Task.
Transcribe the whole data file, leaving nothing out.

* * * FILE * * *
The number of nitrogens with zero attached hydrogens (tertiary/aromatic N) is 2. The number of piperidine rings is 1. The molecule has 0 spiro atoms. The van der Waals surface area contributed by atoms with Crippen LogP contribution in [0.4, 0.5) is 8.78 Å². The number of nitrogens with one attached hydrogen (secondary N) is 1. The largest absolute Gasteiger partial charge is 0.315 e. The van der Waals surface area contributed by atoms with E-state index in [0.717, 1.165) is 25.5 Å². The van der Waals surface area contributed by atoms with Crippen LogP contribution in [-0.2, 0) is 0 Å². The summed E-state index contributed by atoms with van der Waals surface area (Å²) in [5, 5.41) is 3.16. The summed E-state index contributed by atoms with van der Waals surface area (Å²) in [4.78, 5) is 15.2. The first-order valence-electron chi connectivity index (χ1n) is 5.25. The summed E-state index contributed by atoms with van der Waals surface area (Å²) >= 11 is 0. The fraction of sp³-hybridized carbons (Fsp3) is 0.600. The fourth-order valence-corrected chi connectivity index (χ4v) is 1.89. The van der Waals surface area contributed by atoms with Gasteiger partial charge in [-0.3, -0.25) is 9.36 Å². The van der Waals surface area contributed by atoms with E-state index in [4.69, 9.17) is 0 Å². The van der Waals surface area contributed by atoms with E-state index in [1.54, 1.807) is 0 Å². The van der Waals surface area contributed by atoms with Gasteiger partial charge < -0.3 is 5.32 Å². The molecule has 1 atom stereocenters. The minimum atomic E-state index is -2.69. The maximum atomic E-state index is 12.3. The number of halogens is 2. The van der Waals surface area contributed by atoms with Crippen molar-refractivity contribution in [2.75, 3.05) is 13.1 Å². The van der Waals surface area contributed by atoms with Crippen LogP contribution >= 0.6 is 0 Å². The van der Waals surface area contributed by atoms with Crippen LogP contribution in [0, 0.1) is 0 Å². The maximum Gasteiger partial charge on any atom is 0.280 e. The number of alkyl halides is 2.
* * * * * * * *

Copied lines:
The number of nitrogens with zero attached hydrogens (tertiary/aromatic N) is 2. The number of piperidine rings is 1. The molecule has 0 spiro atoms. The van der Waals surface area contributed by atoms with Crippen LogP contribution in [0.4, 0.5) is 8.78 Å². The number of nitrogens with one attached hydrogen (secondary N) is 1. The largest absolute Gasteiger partial charge is 0.315 e. The van der Waals surface area contributed by atoms with E-state index in [0.717, 1.165) is 25.5 Å². The van der Waals surface area contributed by atoms with Crippen LogP contribution in [-0.2, 0) is 0 Å². The summed E-state index contributed by atoms with van der Waals surface area (Å²) in [5, 5.41) is 3.16. The summed E-state index contributed by atoms with van der Waals surface area (Å²) in [4.78, 5) is 15.2. The first-order valence-electron chi connectivity index (χ1n) is 5.25. The summed E-state index contributed by atoms with van der Waals surface area (Å²) >= 11 is 0. The fraction of sp³-hybridized carbons (Fsp3) is 0.600. The fourth-order valence-corrected chi connectivity index (χ4v) is 1.89. The van der Waals surface area contributed by atoms with Gasteiger partial charge in [-0.3, -0.25) is 9.36 Å². The van der Waals surface area contributed by atoms with E-state index in [4.69, 9.17) is 0 Å². The van der Waals surface area contributed by atoms with E-state index in [1.54, 1.807) is 0 Å². The van der Waals surface area contributed by atoms with Gasteiger partial charge < -0.3 is 5.32 Å². The molecule has 1 atom stereocenters. The minimum atomic E-state index is -2.69. The maximum atomic E-state index is 12.3. The number of halogens is 2. The van der Waals surface area contributed by atoms with Crippen molar-refractivity contribution in [2.75, 3.05) is 13.1 Å². The van der Waals surface area contributed by atoms with Crippen LogP contribution >= 0.6 is 0 Å². The van der Waals surface area contributed by atoms with Crippen LogP contribution in [0, 0.1) is 0 Å². The maximum Gasteiger partial charge on any atom is 0.280 e. The number of alkyl halides is 2.